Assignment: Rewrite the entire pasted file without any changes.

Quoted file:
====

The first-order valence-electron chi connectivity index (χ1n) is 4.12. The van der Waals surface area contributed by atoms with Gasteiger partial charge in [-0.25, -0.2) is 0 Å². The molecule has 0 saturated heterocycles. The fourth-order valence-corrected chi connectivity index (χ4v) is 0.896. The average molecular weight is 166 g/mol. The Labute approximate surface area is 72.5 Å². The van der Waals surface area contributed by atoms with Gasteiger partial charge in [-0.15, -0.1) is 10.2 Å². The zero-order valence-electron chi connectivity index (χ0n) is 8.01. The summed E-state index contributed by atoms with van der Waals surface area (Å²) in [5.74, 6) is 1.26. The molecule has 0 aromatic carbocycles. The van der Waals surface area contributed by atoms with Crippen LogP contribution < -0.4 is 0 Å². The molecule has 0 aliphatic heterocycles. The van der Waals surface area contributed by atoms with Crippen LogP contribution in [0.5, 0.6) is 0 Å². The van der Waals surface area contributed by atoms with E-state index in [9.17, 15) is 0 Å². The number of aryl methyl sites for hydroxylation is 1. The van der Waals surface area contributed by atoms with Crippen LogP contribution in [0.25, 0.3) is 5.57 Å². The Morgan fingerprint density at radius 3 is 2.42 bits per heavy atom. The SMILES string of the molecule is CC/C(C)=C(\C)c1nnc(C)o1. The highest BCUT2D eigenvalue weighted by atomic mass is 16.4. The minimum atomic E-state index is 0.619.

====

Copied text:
The first-order valence-electron chi connectivity index (χ1n) is 4.12. The van der Waals surface area contributed by atoms with Gasteiger partial charge in [-0.25, -0.2) is 0 Å². The molecule has 0 saturated heterocycles. The fourth-order valence-corrected chi connectivity index (χ4v) is 0.896. The average molecular weight is 166 g/mol. The Labute approximate surface area is 72.5 Å². The van der Waals surface area contributed by atoms with Gasteiger partial charge in [-0.15, -0.1) is 10.2 Å². The zero-order valence-electron chi connectivity index (χ0n) is 8.01. The summed E-state index contributed by atoms with van der Waals surface area (Å²) in [5.74, 6) is 1.26. The molecule has 0 aromatic carbocycles. The van der Waals surface area contributed by atoms with Crippen LogP contribution < -0.4 is 0 Å². The molecule has 0 aliphatic heterocycles. The van der Waals surface area contributed by atoms with Crippen LogP contribution in [0.5, 0.6) is 0 Å². The van der Waals surface area contributed by atoms with E-state index in [9.17, 15) is 0 Å². The number of aryl methyl sites for hydroxylation is 1. The van der Waals surface area contributed by atoms with Crippen LogP contribution in [0.25, 0.3) is 5.57 Å². The Morgan fingerprint density at radius 3 is 2.42 bits per heavy atom. The SMILES string of the molecule is CC/C(C)=C(\C)c1nnc(C)o1. The highest BCUT2D eigenvalue weighted by atomic mass is 16.4. The minimum atomic E-state index is 0.619.